Colorectal cancer is the third most common cancer in the world. Despite surgery, up to 50% of patients relapse with incurable disease. First-line chemotherapy uses the topoisomerase 1 (TOP1) poison irinotecan, which triggers cell death by trapping TOP1 on DNA. The removal of TOP1 peptide from TOP1–DNA breaks is conducted by tyrosyl-DNA phosphodiesterase 1 (TDP1). Despite putative roles for TDP1 and TOP1 in colorectal cancer, their role in cellular and clinical responses to TOP1-targeting therapies remains unclear. Here, we show varying expression levels of TOP1 and TDP1 polypeptides in multiple colorectal cancer cell lines and in clinical colorectal cancer samples. TDP1 overexpression or TOP1 depletion is protective. Conversely, TDP1 depletion increases DNA-strand breakage and hypersensitivity to irinotecan in a TOP1-dependent manner, presenting a potential therapeutic opportunity in colorectal cancer. TDP1 protein levels correlate well with mRNA and with TDP1 catalytic activity. However, no correlation is observed between inherent TDP1 or TOP1 levels alone and irinotecan sensitivity, pointing at their limited utility as predictive biomarkers in colorectal cancer. These findings establish TDP1 as a potential therapeutic target for the treatment of colorectal cancer and question the validity of TOP1 or TDP1 on their own as predictive biomarkers for irinotecan response. Mol Cancer Ther; 14(2); 575–85. ©2014 AACR.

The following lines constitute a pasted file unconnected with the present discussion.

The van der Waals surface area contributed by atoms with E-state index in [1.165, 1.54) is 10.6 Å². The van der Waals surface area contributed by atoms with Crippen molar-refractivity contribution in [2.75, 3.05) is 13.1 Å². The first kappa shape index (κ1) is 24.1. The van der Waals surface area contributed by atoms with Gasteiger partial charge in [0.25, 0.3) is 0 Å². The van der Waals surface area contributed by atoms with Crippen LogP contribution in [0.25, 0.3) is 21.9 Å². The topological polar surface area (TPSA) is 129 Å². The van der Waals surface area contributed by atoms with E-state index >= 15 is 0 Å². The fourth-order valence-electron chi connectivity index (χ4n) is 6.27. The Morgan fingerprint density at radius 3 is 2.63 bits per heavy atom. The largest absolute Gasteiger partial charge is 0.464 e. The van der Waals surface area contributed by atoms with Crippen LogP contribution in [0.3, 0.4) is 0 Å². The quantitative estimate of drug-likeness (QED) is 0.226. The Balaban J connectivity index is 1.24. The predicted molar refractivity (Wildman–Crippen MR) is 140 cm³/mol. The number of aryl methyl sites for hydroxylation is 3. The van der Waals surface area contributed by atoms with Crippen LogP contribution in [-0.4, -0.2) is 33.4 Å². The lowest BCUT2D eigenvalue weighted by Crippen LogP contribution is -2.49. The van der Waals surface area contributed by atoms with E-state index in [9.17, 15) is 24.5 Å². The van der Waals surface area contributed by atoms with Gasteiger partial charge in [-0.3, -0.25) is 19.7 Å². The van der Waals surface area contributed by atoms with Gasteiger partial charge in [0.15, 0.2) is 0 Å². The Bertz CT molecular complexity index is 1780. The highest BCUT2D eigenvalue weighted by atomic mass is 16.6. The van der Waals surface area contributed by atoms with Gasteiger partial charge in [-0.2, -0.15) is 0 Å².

Colorectal cancer remains one of the most significant malignancies to affect populations with 39,000 new cases per year and 16,000 deaths in the United Kingdom and 177,000 new cases per year and 58,000 deaths in the United States (1). Although surgical excision of localized tumors is the primary treatment modality, up to 50% of patients subsequently experience relapse and many more present with metastatic disease at the outset. Standard first-line chemotherapy entails a combination of folinic acid, 5-fluorouracil, and either irinotecan (FOLFIRI) or oxaliplatin (FOLFOX), for which there is broad equivalence in tumor response (2). Interestingly, irinotecan and oxaliplatin do not seem to generate common resistance mechanisms and the alternate combination is commonly used as second-line therapy. Given the broad equivalence of efficacy in the first- and second-line settings between oxaliplatin and irinotecan, biomarkers predicting differential response would play a significant role in optimizing treatment protocols.